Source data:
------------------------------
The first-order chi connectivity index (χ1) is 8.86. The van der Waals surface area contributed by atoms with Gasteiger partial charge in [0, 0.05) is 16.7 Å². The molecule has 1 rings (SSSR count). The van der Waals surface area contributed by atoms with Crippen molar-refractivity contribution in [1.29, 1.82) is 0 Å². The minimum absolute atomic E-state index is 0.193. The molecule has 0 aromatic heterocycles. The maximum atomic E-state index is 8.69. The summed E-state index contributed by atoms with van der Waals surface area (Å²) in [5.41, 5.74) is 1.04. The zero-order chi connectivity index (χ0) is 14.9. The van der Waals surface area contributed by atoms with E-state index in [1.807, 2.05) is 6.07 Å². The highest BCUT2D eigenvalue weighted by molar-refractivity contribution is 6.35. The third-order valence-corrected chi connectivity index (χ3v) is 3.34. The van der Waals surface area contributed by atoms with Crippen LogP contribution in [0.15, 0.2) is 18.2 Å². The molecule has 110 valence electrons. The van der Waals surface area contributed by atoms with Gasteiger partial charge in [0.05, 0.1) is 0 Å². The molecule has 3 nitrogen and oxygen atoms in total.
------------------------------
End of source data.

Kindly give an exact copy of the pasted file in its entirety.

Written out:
The first-order chi connectivity index (χ1) is 8.86. The van der Waals surface area contributed by atoms with Gasteiger partial charge in [0, 0.05) is 16.7 Å². The molecule has 1 rings (SSSR count). The van der Waals surface area contributed by atoms with Crippen molar-refractivity contribution in [1.29, 1.82) is 0 Å². The minimum absolute atomic E-state index is 0.193. The molecule has 0 aromatic heterocycles. The maximum atomic E-state index is 8.69. The summed E-state index contributed by atoms with van der Waals surface area (Å²) in [5.41, 5.74) is 1.04. The zero-order chi connectivity index (χ0) is 14.9. The van der Waals surface area contributed by atoms with E-state index in [1.807, 2.05) is 6.07 Å². The highest BCUT2D eigenvalue weighted by molar-refractivity contribution is 6.35. The third-order valence-corrected chi connectivity index (χ3v) is 3.34. The van der Waals surface area contributed by atoms with Crippen LogP contribution in [0.15, 0.2) is 18.2 Å². The molecule has 110 valence electrons. The van der Waals surface area contributed by atoms with Gasteiger partial charge in [0.05, 0.1) is 0 Å². The molecule has 3 nitrogen and oxygen atoms in total.